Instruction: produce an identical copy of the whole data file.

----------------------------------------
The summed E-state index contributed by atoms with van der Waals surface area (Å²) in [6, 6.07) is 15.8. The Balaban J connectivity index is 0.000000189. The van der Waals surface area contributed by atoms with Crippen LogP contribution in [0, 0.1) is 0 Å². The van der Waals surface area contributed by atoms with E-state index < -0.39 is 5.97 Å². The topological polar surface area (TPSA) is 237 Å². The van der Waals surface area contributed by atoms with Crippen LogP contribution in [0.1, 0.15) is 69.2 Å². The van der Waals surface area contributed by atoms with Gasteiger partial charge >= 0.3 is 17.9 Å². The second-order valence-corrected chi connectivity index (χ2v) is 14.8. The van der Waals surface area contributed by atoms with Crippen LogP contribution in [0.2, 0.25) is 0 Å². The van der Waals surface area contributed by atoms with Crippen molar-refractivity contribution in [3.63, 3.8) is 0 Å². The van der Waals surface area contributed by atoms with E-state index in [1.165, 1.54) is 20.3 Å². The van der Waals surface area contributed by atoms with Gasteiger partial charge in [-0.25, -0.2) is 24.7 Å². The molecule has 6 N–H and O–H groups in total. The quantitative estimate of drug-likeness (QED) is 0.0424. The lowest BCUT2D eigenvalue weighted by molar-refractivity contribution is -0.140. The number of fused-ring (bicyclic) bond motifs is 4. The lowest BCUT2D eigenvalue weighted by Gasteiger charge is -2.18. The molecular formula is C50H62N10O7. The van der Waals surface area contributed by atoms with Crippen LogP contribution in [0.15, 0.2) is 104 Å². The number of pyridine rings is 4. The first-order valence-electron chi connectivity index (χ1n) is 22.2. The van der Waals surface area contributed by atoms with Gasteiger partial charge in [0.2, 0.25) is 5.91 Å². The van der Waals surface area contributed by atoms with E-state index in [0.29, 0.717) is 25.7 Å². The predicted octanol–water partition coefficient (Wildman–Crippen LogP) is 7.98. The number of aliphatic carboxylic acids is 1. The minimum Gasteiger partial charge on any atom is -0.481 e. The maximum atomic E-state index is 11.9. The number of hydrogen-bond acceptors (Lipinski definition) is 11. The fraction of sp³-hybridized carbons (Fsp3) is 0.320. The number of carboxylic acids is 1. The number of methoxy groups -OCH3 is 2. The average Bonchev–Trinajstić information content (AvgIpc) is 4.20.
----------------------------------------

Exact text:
The summed E-state index contributed by atoms with van der Waals surface area (Å²) in [6, 6.07) is 15.8. The Balaban J connectivity index is 0.000000189. The van der Waals surface area contributed by atoms with Crippen LogP contribution in [0, 0.1) is 0 Å². The van der Waals surface area contributed by atoms with E-state index < -0.39 is 5.97 Å². The topological polar surface area (TPSA) is 237 Å². The van der Waals surface area contributed by atoms with Crippen LogP contribution in [0.1, 0.15) is 69.2 Å². The van der Waals surface area contributed by atoms with Gasteiger partial charge >= 0.3 is 17.9 Å². The second-order valence-corrected chi connectivity index (χ2v) is 14.8. The van der Waals surface area contributed by atoms with Crippen LogP contribution in [0.2, 0.25) is 0 Å². The van der Waals surface area contributed by atoms with Crippen molar-refractivity contribution in [3.63, 3.8) is 0 Å². The van der Waals surface area contributed by atoms with E-state index in [1.165, 1.54) is 20.3 Å². The van der Waals surface area contributed by atoms with Gasteiger partial charge in [-0.25, -0.2) is 24.7 Å². The molecule has 6 N–H and O–H groups in total. The quantitative estimate of drug-likeness (QED) is 0.0424. The lowest BCUT2D eigenvalue weighted by molar-refractivity contribution is -0.140. The number of fused-ring (bicyclic) bond motifs is 4. The lowest BCUT2D eigenvalue weighted by Gasteiger charge is -2.18. The molecular formula is C50H62N10O7. The van der Waals surface area contributed by atoms with Crippen LogP contribution in [0.15, 0.2) is 104 Å². The number of pyridine rings is 4. The first-order valence-electron chi connectivity index (χ1n) is 22.2. The van der Waals surface area contributed by atoms with Gasteiger partial charge in [0.2, 0.25) is 5.91 Å². The van der Waals surface area contributed by atoms with E-state index in [0.29, 0.717) is 25.7 Å². The predicted octanol–water partition coefficient (Wildman–Crippen LogP) is 7.98. The number of aliphatic carboxylic acids is 1. The minimum Gasteiger partial charge on any atom is -0.481 e. The maximum atomic E-state index is 11.9. The number of hydrogen-bond acceptors (Lipinski definition) is 11. The fraction of sp³-hybridized carbons (Fsp3) is 0.320. The number of carboxylic acids is 1. The number of methoxy groups -OCH3 is 2. The average Bonchev–Trinajstić information content (AvgIpc) is 4.20.